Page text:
Why Do I Always Crave Sweets When I Give Up Alcohol? MDs Explain
The year 2020 was one of the most challenging in modern history, one that took a toll on our mental and physical health. To help you through it, we launched Experts On Call, a new series in which top-tier health and well-being experts answer your questions—however big or small—to help you find solutions, put together a game plan, and make each day a little bit easier. Don't forget, you can ask questions anytime, and we'll do our best to find the right expert to point you in the right direction. Without further ado, here's another edition of the series.
Why do I get a sweet tooth when I quit drinking?
There are plenty of science-backed reasons to give up drinking for a bit, which is why many people participate in Dry January. Research has shown temporary abstinence from alcohol can reset your health meter and may even support long-term well-being. Keeping the benefits in mind might not make the journey any easier, though.
Saying no to cocktails with friends and red wine with dinner are obvious and foreseen challenges, but battling a sudden new sugar craving may be less expected. Here's the scientific rationale for your newly adopted sweet tooth.
Why does giving up alcohol lead to sugar cravings?
Physiologically speaking, when we consume alcohol, the body converts it to sugar. This leads to a subsequent spike in blood sugar levels, so when we engage in Dry January (or any break from alcohol) our blood sugar levels will drop.
Due to evolution, this feeling of deprivation will cause the body to kick into survival mode. In response to the sudden absence of sugar, your senses will gravitate toward cookies, candy, or any other sugary snack.
Additionally, sugar can mimic the effects that alcohol has on the brain. "They both increase dopamine, opioids, and serotonin release in the brain," integrative doctor Erika Schwartz, M.D., tells mbg. "The release is associated with a reward circuit that is activated in addiction-related behaviors, which is why alcohol and sugar are so addictive to humans." In other words, sugar may be replacing that "buzz" you get from alcohol.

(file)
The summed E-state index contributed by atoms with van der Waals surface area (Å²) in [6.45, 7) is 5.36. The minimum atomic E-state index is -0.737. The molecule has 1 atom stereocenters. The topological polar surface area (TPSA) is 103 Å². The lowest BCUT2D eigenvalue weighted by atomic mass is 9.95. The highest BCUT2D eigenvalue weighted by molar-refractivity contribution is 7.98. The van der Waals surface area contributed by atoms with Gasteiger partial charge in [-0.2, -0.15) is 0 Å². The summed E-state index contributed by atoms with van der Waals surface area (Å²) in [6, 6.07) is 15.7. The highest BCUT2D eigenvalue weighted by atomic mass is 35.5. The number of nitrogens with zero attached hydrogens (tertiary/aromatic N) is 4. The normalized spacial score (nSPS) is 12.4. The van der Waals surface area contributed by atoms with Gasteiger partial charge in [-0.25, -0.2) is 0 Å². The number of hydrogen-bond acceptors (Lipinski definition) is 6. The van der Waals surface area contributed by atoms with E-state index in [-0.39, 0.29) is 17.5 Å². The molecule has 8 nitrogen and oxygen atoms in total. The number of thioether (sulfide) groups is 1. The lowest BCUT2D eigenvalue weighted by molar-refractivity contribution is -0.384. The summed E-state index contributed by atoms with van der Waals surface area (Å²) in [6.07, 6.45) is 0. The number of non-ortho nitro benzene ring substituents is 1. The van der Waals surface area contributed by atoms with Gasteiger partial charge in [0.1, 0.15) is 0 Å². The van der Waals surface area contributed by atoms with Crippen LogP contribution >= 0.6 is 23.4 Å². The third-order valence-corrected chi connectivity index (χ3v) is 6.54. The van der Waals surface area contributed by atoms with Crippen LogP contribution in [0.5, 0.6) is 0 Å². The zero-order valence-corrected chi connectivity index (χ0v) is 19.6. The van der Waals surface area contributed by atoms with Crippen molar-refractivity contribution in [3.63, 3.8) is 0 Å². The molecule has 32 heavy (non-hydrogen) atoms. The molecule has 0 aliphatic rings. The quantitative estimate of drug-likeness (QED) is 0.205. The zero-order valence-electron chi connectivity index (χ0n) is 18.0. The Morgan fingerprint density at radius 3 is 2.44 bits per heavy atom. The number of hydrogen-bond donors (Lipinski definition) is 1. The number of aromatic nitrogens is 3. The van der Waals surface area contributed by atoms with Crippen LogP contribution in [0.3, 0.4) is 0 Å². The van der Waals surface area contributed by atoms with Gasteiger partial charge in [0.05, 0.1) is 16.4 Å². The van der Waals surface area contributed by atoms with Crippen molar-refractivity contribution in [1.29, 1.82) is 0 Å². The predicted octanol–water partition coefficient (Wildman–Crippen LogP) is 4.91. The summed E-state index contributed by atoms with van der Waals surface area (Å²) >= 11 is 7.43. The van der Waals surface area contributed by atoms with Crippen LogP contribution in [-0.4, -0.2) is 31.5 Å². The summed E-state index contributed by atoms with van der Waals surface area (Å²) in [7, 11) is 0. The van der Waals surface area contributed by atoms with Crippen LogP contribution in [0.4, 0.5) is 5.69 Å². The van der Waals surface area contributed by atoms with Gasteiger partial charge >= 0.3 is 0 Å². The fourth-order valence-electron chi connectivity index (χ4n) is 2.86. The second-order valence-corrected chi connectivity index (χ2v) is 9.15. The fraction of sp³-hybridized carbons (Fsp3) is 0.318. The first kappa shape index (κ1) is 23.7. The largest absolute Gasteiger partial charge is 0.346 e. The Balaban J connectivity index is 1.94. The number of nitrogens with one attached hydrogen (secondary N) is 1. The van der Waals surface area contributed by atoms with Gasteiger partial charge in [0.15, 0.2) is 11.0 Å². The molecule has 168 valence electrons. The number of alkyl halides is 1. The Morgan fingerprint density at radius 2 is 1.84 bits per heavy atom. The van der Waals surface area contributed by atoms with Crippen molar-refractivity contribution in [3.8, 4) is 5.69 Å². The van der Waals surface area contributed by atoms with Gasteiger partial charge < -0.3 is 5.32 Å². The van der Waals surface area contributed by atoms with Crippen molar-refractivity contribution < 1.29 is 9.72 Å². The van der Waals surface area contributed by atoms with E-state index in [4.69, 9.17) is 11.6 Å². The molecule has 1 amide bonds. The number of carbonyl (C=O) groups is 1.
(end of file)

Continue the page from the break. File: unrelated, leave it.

How to overcome sugar cravings, without turning back to alcohol.
Depending on how much alcohol you were drinking before, here are a few tips to overcome your new sugar cravings:
Wait it out.
Rather than giving in to the craving right when it strikes, wait it out. Drink water or tea to fill your stomach, and see if the desire for sugar lessens. Some people notice they overcome their cravings by not immediately "feeding" them. If the craving does persist, know that it's OK to give in.
Find healthy dessert alternatives and recipes.
If your sugar cravings are frequent, it's best to opt for natural, whole foods options over highly processed sugars. Think banana "nice cream," healthy chocolate mousse, dark chocolate, and homemade granola, to name a few. Including small servings of fruit is another way to modulate a sweet tooth and maintain a healthy, balanced diet.
Sip on a nonalcoholic, healthy beverage.
These days, there are plenty of mocktail recipes and nonalcoholic drinks meant to replicate your favorite boozy beverages. Drinking sparkling water with citrus or berries might also hit the spot. Try drinking them out of your favorite cocktail glass for a more similar experience.
Distract yourself with positive activities.
Welcoming positive distractions, to keep you from fixating on alcohol or sweets, can be helpful. Here are a few things I recommend:
- Complete a puzzle.
- Listen to a podcast or audiobook.
- Take care of a household chore you've been ignoring.
- Take a walk or spend time in nature.
- Call a friend or family member.
- Practice self-care and stress management (light a candle and take a bath, read a book, etc.).
- Watch your favorite movie or TV show.
- Practice breathwork and yoga.
Remember: If your alcohol cravings persist or feel out of control, seek help from a trusted friend or professional so they don't become a greater issue. If your sugar cravings feel intolerable, too, consider seeking guidance from a dietitian or doctor so they can rule out potential underlying conditions.
Uma Naidoo, M.D. is a nutritional psychiatrist, professional chef, nutrition specialist, and author of This Is Your Brain on Food (An Indispensible Guide to the Surprising Foods that Fight Depression, Anxiety, PTSD, OCD, ADHD, and More). She is currently the Founder and Director of Nutritional and Lifestyle Psychiatry at Massachusetts General Hospital (MGH), the first US clinic of its kind where she consults on nutritional interventions for the psychiatrically and medically ill. Naidoo is also a culinary instructor at The Cambridge School of Culinary Arts. She writes for Harvard Health and Psychology Today and has just completed a unique video cooking series for the MGH Academy, which teaches nutritional psychiatry using culinary techniques in the kitchen.